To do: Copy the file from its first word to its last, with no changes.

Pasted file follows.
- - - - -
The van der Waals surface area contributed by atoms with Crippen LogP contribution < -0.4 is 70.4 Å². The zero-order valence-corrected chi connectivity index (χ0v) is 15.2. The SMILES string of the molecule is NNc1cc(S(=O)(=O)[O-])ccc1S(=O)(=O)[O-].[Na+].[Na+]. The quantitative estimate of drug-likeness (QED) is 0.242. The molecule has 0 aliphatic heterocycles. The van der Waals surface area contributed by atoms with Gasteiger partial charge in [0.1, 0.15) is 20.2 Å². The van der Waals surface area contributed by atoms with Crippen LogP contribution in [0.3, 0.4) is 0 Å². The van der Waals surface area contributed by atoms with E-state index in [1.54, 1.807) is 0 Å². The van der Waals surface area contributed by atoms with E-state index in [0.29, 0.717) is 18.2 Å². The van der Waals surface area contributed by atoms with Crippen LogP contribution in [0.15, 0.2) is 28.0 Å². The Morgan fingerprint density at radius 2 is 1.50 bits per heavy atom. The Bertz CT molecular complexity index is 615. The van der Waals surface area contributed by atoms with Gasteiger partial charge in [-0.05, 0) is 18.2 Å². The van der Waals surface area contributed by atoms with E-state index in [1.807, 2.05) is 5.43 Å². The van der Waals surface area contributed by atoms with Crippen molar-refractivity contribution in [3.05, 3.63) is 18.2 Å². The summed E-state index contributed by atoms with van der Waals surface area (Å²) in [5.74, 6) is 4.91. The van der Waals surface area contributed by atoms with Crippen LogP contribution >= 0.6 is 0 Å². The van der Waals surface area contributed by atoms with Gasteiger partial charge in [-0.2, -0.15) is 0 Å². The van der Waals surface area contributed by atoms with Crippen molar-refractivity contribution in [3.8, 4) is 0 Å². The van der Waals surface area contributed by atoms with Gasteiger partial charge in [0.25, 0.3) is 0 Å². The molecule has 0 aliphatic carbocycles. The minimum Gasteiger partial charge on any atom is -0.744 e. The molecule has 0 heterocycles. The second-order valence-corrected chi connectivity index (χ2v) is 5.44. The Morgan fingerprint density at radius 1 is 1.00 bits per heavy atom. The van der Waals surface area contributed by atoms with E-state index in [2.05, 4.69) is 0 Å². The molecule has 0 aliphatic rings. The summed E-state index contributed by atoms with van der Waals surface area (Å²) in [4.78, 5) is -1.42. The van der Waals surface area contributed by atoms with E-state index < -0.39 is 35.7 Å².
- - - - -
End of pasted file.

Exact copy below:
The van der Waals surface area contributed by atoms with Crippen LogP contribution < -0.4 is 70.4 Å². The zero-order valence-corrected chi connectivity index (χ0v) is 15.2. The SMILES string of the molecule is NNc1cc(S(=O)(=O)[O-])ccc1S(=O)(=O)[O-].[Na+].[Na+]. The quantitative estimate of drug-likeness (QED) is 0.242. The molecule has 0 aliphatic heterocycles. The van der Waals surface area contributed by atoms with Gasteiger partial charge in [0.1, 0.15) is 20.2 Å². The van der Waals surface area contributed by atoms with Crippen LogP contribution in [0.3, 0.4) is 0 Å². The van der Waals surface area contributed by atoms with E-state index in [1.54, 1.807) is 0 Å². The van der Waals surface area contributed by atoms with E-state index in [0.29, 0.717) is 18.2 Å². The van der Waals surface area contributed by atoms with Crippen LogP contribution in [0.15, 0.2) is 28.0 Å². The Morgan fingerprint density at radius 2 is 1.50 bits per heavy atom. The Bertz CT molecular complexity index is 615. The van der Waals surface area contributed by atoms with Gasteiger partial charge in [-0.05, 0) is 18.2 Å². The van der Waals surface area contributed by atoms with E-state index in [1.807, 2.05) is 5.43 Å². The van der Waals surface area contributed by atoms with Crippen molar-refractivity contribution in [3.05, 3.63) is 18.2 Å². The summed E-state index contributed by atoms with van der Waals surface area (Å²) in [5.74, 6) is 4.91. The van der Waals surface area contributed by atoms with Crippen LogP contribution >= 0.6 is 0 Å². The van der Waals surface area contributed by atoms with Gasteiger partial charge in [-0.2, -0.15) is 0 Å². The van der Waals surface area contributed by atoms with Crippen molar-refractivity contribution in [3.8, 4) is 0 Å². The van der Waals surface area contributed by atoms with Gasteiger partial charge in [0.25, 0.3) is 0 Å². The molecule has 0 aliphatic carbocycles. The minimum Gasteiger partial charge on any atom is -0.744 e. The molecule has 0 heterocycles. The second-order valence-corrected chi connectivity index (χ2v) is 5.44. The Morgan fingerprint density at radius 1 is 1.00 bits per heavy atom. The van der Waals surface area contributed by atoms with E-state index in [2.05, 4.69) is 0 Å². The molecule has 0 aliphatic rings. The summed E-state index contributed by atoms with van der Waals surface area (Å²) in [4.78, 5) is -1.42. The van der Waals surface area contributed by atoms with E-state index < -0.39 is 35.7 Å².